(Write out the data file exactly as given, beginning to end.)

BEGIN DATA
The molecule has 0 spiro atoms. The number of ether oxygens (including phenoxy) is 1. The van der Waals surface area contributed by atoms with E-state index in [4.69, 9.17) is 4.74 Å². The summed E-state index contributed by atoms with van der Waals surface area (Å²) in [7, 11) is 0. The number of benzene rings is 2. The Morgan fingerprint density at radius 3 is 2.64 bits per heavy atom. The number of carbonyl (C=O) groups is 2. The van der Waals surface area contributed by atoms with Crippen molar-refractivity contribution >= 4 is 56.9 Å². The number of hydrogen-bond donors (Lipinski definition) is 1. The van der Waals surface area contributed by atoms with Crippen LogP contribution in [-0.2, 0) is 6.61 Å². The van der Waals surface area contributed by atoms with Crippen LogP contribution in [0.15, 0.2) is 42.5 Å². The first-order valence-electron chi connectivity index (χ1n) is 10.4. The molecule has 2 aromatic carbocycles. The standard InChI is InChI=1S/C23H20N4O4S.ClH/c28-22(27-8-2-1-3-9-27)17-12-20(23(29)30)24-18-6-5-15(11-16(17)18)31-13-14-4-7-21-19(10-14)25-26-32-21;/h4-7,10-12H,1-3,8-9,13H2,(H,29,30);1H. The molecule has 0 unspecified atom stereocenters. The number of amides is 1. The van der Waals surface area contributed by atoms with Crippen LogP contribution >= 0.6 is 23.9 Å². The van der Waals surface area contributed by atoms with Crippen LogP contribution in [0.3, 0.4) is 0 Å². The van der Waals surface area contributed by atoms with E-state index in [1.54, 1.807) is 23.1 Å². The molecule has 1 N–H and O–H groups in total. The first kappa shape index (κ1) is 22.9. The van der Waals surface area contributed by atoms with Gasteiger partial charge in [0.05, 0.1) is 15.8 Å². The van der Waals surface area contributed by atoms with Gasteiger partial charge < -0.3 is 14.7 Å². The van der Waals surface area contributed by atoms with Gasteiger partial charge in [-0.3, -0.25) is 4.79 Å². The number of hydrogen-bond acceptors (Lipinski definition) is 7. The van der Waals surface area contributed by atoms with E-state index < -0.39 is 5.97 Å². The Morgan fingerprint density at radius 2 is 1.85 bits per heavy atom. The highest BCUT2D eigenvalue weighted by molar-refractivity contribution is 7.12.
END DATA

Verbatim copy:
The molecule has 0 spiro atoms. The number of ether oxygens (including phenoxy) is 1. The van der Waals surface area contributed by atoms with E-state index in [4.69, 9.17) is 4.74 Å². The summed E-state index contributed by atoms with van der Waals surface area (Å²) in [7, 11) is 0. The number of benzene rings is 2. The Morgan fingerprint density at radius 3 is 2.64 bits per heavy atom. The number of carbonyl (C=O) groups is 2. The van der Waals surface area contributed by atoms with Crippen molar-refractivity contribution >= 4 is 56.9 Å². The number of hydrogen-bond donors (Lipinski definition) is 1. The van der Waals surface area contributed by atoms with Crippen LogP contribution in [-0.2, 0) is 6.61 Å². The van der Waals surface area contributed by atoms with Crippen LogP contribution in [0.15, 0.2) is 42.5 Å². The first-order valence-electron chi connectivity index (χ1n) is 10.4. The molecule has 2 aromatic carbocycles. The standard InChI is InChI=1S/C23H20N4O4S.ClH/c28-22(27-8-2-1-3-9-27)17-12-20(23(29)30)24-18-6-5-15(11-16(17)18)31-13-14-4-7-21-19(10-14)25-26-32-21;/h4-7,10-12H,1-3,8-9,13H2,(H,29,30);1H. The molecule has 0 unspecified atom stereocenters. The number of amides is 1. The van der Waals surface area contributed by atoms with Crippen LogP contribution >= 0.6 is 23.9 Å². The van der Waals surface area contributed by atoms with Crippen LogP contribution in [0.3, 0.4) is 0 Å². The van der Waals surface area contributed by atoms with E-state index in [1.54, 1.807) is 23.1 Å². The molecule has 1 N–H and O–H groups in total. The first kappa shape index (κ1) is 22.9. The van der Waals surface area contributed by atoms with Gasteiger partial charge in [0.05, 0.1) is 15.8 Å². The van der Waals surface area contributed by atoms with Gasteiger partial charge < -0.3 is 14.7 Å². The van der Waals surface area contributed by atoms with Gasteiger partial charge in [-0.3, -0.25) is 4.79 Å². The number of hydrogen-bond acceptors (Lipinski definition) is 7. The van der Waals surface area contributed by atoms with E-state index < -0.39 is 5.97 Å². The Morgan fingerprint density at radius 2 is 1.85 bits per heavy atom. The highest BCUT2D eigenvalue weighted by molar-refractivity contribution is 7.12.